basis of agent Antonio Mole’s report dated September 17, 1957,
respondent, on August 27, 1958, determined against petitioner
the sum of P40,004.01 representing sales tax, surcharge and
compromise penalty on its sales [tax, surcharge and compromise
penalty on its sales] of logs from January 1951 to June 1953
pursuant to Sections 183, 186 and 209 of the National Internal
Revenue Code (Exhibit “E”, p. 14, CTA rec. & p. 14, BIR rec). And
in consequence of a reinvestigation, respondent, on November 6,
1958, amended the amount of the previous assessment to
P38,917.74 (Exh. “F”, p. 52, BIR rec). Subsequent requests for
reconsideration of the amended assessment having been denied
(Exh. “G”, p. 55, BIR rec; Exh. “H”, pp. 75-76, BIR rec: Exh. “I”,
pp. 79-80, BIR rec; Exh. “J”, p. 81, BIR rec), petitioner filed the
instant petition for review on November 7, 1960.”

On the bases of the above-quoted findings and


circumstances, the lower court upheld the legality and
correctness of the amended assessment of the sales tax and
surcharge, ruling that1 the sales in question, in the light of
our previous decisions , were domestic or “local” sales, and,
therefore, subject to sales tax under the provision of section
186 of the Tax Code, as amended by Republic Acts Nos. 558
and 594; and that the assessment thereof was made well
within the ten-year period prescribed by Section 332 (a) of
the same Code, since petitioner herein omitted to file its
sales tax returns for the years 1951, 1952 and 1953, and
this omission was discovered only

________________

1 Taligaman Lumber Co., Inc vs. Collector of Internal Revenue, L-


15716, March 31, 1962; Bislig Bay Lumber Co., Inc. vs. Collector of
Internal Revenue, L-13186, January 28, 1961; Western Mindanao
Development Lumber Co., Inc. vs. CTA, et al., L-11710, June 30, 1958;
and Misamis Lumber Co., Inc. vs. Collector of Internal Revenue, L-10131,
September 30, 1957; 56 O.G. 517.

280

280 SUPREME COURT REPORTS ANNOTATED


Butuan Sawmill, Inc, vs. Court of Tax Appeals, et al.

on September 17, 1957. The imposition of the compromise


penalty was, however, eliminated therefrom for want of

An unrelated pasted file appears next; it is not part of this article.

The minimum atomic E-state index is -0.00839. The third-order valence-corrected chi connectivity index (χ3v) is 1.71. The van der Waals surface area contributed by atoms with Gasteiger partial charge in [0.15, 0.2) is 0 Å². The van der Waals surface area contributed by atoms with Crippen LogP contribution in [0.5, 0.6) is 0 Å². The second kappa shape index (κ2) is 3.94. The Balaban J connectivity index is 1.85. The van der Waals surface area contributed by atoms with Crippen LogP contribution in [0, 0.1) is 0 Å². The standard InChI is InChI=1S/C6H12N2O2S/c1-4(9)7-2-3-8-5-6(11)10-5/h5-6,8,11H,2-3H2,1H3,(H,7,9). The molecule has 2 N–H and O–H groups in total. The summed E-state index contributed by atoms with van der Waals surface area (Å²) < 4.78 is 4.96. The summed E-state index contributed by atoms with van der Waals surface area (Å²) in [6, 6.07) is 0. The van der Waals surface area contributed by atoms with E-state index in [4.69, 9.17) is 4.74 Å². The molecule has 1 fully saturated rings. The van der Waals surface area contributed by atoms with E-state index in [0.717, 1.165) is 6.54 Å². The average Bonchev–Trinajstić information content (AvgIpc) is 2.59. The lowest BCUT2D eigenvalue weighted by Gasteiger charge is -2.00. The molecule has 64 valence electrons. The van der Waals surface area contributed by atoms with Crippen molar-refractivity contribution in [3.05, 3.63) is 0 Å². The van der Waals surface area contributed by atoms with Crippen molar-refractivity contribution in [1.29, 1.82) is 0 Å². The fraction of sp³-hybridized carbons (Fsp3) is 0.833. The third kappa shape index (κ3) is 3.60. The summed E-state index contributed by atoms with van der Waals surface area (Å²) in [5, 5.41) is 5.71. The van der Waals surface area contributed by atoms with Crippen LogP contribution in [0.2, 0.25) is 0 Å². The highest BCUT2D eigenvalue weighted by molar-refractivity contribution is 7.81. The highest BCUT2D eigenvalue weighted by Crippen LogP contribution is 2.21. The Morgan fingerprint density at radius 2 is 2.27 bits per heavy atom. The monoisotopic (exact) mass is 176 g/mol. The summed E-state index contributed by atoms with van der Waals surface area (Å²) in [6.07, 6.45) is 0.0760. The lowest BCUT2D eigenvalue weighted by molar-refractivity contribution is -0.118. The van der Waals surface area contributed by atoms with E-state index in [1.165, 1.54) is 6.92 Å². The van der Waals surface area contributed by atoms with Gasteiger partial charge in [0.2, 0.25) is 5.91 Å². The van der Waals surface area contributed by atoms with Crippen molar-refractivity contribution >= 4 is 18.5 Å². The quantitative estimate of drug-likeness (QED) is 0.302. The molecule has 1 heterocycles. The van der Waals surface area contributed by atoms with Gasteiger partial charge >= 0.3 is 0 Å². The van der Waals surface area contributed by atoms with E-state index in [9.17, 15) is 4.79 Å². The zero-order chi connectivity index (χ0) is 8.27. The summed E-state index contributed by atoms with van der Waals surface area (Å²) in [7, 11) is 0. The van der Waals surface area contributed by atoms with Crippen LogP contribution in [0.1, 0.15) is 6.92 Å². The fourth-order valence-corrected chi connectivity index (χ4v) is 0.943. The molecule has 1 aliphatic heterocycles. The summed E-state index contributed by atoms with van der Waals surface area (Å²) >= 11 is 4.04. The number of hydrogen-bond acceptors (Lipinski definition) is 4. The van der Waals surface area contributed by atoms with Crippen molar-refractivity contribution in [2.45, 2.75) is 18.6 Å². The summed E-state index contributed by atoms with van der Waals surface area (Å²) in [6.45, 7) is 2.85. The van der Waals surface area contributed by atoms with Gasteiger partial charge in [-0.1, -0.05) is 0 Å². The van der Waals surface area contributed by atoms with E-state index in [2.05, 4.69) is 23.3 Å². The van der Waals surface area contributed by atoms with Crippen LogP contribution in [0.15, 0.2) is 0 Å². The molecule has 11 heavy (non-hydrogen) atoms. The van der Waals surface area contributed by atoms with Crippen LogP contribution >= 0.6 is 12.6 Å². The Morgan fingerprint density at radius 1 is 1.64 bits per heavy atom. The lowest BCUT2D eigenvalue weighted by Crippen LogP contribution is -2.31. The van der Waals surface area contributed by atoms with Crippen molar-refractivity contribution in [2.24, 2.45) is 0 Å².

agreement between the taxpayer and the Collector (now
Commissioner) of Internal Revenue. A motion to reconsider
said decision having been denied, petitioner herein
interposed the present appeal before this Court.
The issues presented in this appeal are: whether or not
petitioner herein is liable to pay the 5% sales tax as then
prescribed by Section 186 of the Tax Code on its sales of
logs to the Japanese buyers; and whether or not the
assessment thereof was made within the prescriptive
period provided by law therefor.
On the first issue, petitioner herein insists that the
circumstances enumerated in the above finding, which this
Court had, in previous decisions (Cf. footnote [1]),
considered as determinative of the place of transfer of
ownership of the logs sold, for purposes of taxation, are not
in themselves evidentiary indications to show that the
parties intended the title of the logs to pass to the Jap-
anese buyers in Japan. Thus, it points out that the “FOB”
feature of the sales contract was made only to fix its price
and not to fix the place of delivery; that the requirement of
certification of quality, quantity, and measurement
specifications of the logs by local authorities was done to
comply with local laws, rules, and regulations, and was not
a part of the sales arrangement; that the payment of
freight by the Japanese buyers is not an uncommon feature
of “FOB” shipments; and that the payment of prices by
means of irrevocable letters of credit is but a common
established business practice to secure payment of the
price to the seller. It also insists that, even assuming that
the “FOB” feature of the disputed sales determines the